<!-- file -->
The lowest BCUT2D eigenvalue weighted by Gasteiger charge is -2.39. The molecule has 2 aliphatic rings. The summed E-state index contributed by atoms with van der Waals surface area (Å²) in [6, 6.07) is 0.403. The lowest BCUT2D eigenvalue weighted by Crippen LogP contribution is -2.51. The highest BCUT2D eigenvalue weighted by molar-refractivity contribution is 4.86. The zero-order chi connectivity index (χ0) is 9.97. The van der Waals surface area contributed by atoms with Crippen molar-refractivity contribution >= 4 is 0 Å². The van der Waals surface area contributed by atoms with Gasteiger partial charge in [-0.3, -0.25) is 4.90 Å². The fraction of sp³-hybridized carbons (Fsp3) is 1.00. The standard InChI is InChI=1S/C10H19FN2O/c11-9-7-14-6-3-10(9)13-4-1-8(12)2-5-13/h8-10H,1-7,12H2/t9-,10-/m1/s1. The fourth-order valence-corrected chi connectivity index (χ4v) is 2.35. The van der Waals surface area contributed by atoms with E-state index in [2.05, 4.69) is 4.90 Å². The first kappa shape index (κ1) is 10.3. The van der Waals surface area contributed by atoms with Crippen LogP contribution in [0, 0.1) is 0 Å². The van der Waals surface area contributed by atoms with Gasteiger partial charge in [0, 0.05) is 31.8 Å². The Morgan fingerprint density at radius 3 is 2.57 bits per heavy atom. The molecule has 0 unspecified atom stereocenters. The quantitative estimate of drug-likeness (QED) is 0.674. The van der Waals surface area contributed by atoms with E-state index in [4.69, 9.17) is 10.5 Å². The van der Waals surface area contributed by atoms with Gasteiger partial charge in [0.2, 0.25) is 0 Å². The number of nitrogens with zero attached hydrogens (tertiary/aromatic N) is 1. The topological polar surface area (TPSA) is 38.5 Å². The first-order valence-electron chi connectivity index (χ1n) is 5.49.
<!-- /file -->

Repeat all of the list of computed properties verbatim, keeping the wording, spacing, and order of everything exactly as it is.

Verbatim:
The lowest BCUT2D eigenvalue weighted by Gasteiger charge is -2.39. The molecule has 2 aliphatic rings. The summed E-state index contributed by atoms with van der Waals surface area (Å²) in [6, 6.07) is 0.403. The lowest BCUT2D eigenvalue weighted by Crippen LogP contribution is -2.51. The highest BCUT2D eigenvalue weighted by molar-refractivity contribution is 4.86. The zero-order chi connectivity index (χ0) is 9.97. The van der Waals surface area contributed by atoms with Crippen molar-refractivity contribution >= 4 is 0 Å². The van der Waals surface area contributed by atoms with Gasteiger partial charge in [-0.3, -0.25) is 4.90 Å². The fraction of sp³-hybridized carbons (Fsp3) is 1.00. The standard InChI is InChI=1S/C10H19FN2O/c11-9-7-14-6-3-10(9)13-4-1-8(12)2-5-13/h8-10H,1-7,12H2/t9-,10-/m1/s1. The fourth-order valence-corrected chi connectivity index (χ4v) is 2.35. The van der Waals surface area contributed by atoms with E-state index in [2.05, 4.69) is 4.90 Å². The first kappa shape index (κ1) is 10.3. The van der Waals surface area contributed by atoms with Crippen LogP contribution in [0, 0.1) is 0 Å². The van der Waals surface area contributed by atoms with Gasteiger partial charge in [0, 0.05) is 31.8 Å². The Morgan fingerprint density at radius 3 is 2.57 bits per heavy atom. The molecule has 0 unspecified atom stereocenters. The quantitative estimate of drug-likeness (QED) is 0.674. The van der Waals surface area contributed by atoms with E-state index in [4.69, 9.17) is 10.5 Å². The van der Waals surface area contributed by atoms with Gasteiger partial charge in [0.2, 0.25) is 0 Å². The number of nitrogens with zero attached hydrogens (tertiary/aromatic N) is 1. The topological polar surface area (TPSA) is 38.5 Å². The first-order valence-electron chi connectivity index (χ1n) is 5.49.